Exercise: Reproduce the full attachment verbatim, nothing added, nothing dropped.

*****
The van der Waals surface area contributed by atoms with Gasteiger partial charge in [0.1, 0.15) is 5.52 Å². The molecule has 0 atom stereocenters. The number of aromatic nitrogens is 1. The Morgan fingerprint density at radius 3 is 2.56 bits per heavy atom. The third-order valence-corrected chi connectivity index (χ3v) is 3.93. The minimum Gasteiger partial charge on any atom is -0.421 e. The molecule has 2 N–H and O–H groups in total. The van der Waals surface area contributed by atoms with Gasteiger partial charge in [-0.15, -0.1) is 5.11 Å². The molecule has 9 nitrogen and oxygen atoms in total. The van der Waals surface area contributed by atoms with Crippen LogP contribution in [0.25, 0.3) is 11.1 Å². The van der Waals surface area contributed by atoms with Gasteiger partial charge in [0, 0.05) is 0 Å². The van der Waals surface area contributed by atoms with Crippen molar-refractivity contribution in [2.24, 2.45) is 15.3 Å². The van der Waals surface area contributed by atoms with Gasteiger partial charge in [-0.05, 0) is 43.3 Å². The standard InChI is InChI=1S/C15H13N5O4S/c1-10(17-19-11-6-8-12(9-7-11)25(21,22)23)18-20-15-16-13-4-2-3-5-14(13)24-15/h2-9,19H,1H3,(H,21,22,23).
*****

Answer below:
The van der Waals surface area contributed by atoms with Gasteiger partial charge in [0.1, 0.15) is 5.52 Å². The molecule has 0 atom stereocenters. The number of aromatic nitrogens is 1. The Morgan fingerprint density at radius 3 is 2.56 bits per heavy atom. The third-order valence-corrected chi connectivity index (χ3v) is 3.93. The minimum Gasteiger partial charge on any atom is -0.421 e. The molecule has 2 N–H and O–H groups in total. The van der Waals surface area contributed by atoms with Gasteiger partial charge in [-0.15, -0.1) is 5.11 Å². The molecule has 9 nitrogen and oxygen atoms in total. The van der Waals surface area contributed by atoms with Crippen LogP contribution in [0.25, 0.3) is 11.1 Å². The van der Waals surface area contributed by atoms with Gasteiger partial charge in [0, 0.05) is 0 Å². The van der Waals surface area contributed by atoms with Crippen molar-refractivity contribution in [2.24, 2.45) is 15.3 Å². The van der Waals surface area contributed by atoms with Gasteiger partial charge in [-0.05, 0) is 43.3 Å². The standard InChI is InChI=1S/C15H13N5O4S/c1-10(17-19-11-6-8-12(9-7-11)25(21,22)23)18-20-15-16-13-4-2-3-5-14(13)24-15/h2-9,19H,1H3,(H,21,22,23).